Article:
I was the person who originated the DES Challenges at RSA, and also
helped set up and run them.

I knew that there was a stealth effort underway at SGI, but didn't 
know any of the details. 

A good deal of cool stuff came out of the contests.

Other prior art against this patent would include using the DSP
chip in the Amiga graphics set for non-graphics purposes, which
was often done back in the 80s.

Peter Trei

-----Original Message-----
From: [EMAIL PROTECTED] [mailto:[EMAIL PROTECTED] On Behalf Of Ian Farquhar 
(ifarquha)
Sent: Wednesday, October 24, 2007 7:35 PM
To: 'Cryptography'
Subject: RE: Elcomsoft trying to patent faster GPU-based password cracker

ROTFL.

When SGI's "stealth" DES Challenge project was underway in 1997, it's main 
client ran on the host's (MIPS) CPU(s), implemented with a variant of Eli 
Biham's bit-slice DES implementation.  The 64-bit 195MHz R10000 could do 2.5M 
keys/sec.  I was peripherally involved in the project.

One of the things I was looking into was offloading the client into the VICE 
ASIC on the O2.  The VICE ASIC was a compression offload engine, and combined 
with the MACE ASIC (which had the 3D rendering pipeline), provided graphics 
support on the O2.  At the time, SGI put a workstation on everyone's desk in 
the company, so there were thousands of O2's around the company.

The VICE itself had two CPU's in it, the "MSP" which was a R4000-derived core 
with a 128bit vector unit, and the "BSP" which was a custom little RISC core 
designed for efficiently slicing non-word-aligned multimedia bit streams.  
Biham's algorithm would have run beautifully on the VICE.

I'd just gotten the devkit when the project came to an end with DESCHALL's 
successful keyfind.

So I'm feeling a little bit of déjà vu about Elcomsoft's patent here.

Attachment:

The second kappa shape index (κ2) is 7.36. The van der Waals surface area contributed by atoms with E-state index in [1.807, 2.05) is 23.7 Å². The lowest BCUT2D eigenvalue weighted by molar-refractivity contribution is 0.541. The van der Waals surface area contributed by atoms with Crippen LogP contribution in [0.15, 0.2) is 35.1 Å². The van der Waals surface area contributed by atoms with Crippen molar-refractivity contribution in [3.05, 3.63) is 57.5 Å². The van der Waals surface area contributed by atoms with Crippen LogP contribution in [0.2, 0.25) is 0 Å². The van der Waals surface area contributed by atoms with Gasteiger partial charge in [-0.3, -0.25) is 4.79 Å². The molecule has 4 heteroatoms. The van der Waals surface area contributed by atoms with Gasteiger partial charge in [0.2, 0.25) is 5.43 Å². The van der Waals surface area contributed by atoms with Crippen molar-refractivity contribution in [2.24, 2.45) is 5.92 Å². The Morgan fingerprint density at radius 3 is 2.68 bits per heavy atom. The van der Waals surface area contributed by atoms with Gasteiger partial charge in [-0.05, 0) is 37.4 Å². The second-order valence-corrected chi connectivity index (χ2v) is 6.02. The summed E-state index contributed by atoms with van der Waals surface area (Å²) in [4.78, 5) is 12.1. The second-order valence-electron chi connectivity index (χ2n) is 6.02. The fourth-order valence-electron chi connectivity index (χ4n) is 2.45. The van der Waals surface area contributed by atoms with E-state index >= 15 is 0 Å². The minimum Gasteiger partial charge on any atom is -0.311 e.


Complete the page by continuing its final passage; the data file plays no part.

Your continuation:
Offloading keyfinding algorithms to a programmable graphics accelerator.  Wow, 
sounds *very* familiar.  But alas, probably not sufficient for a prior art 
claim.  Gotta also wonder if the mailing list traffic would still exist in SGI 
too.

Mind you, if the patent system wasn't totally broken, this application would 
fail the obviousness test anyway.  The GPU's mentioned below are basically just 
optimized little co-processors anyway.  How much innovation is there in 
offloading crypto to a coprocessor? 

Ian.

-----Original Message-----
From: [EMAIL PROTECTED] [mailto:[EMAIL PROTECTED] On Behalf Of [EMAIL PROTECTED]
Sent: Thursday, 25 October 2007 3:25 AM
To: Cryptography
Subject: Elcomsoft trying to patent faster GPU-based password cracker

From:

   <http://www.elcomsoft.com/EDPR/gpu_en.pdf>

  Moscow, Russia - October 22, 2007 - ElcomSoft Co. Ltd. has
  discovered and filed for a US patent...Using the "brute force"
  technique of recovering passwords, it was possible, though
  time-consuming, to recover passwords from popular
  applications. For example...Windows Vista uses NTLM hashing
  by default, so using a modern dual-core PC you could test up to
  10,000,000 passwords per second, and perform a complete
  analysis in about two months. With ElcomSoft's new technology,
  the process would take only three to five days..Today's [GPU]
  chips can process fixed-point calculations. And with as much as
  1.5 Gb of onboard video memory and up to 128 processing
  units, these powerful GPU chips are much more effective than
  CPUs in performing many of these calculations...Preliminary
  tests using Elcomsoft Distributed Password Recovery product
  to recover Windows NTLM logon passwords show that the
  recovery speed has increased by a factor of twenty, simply by
  hooking up with a $150 video card's onboard GPU.

-Michael Heyman

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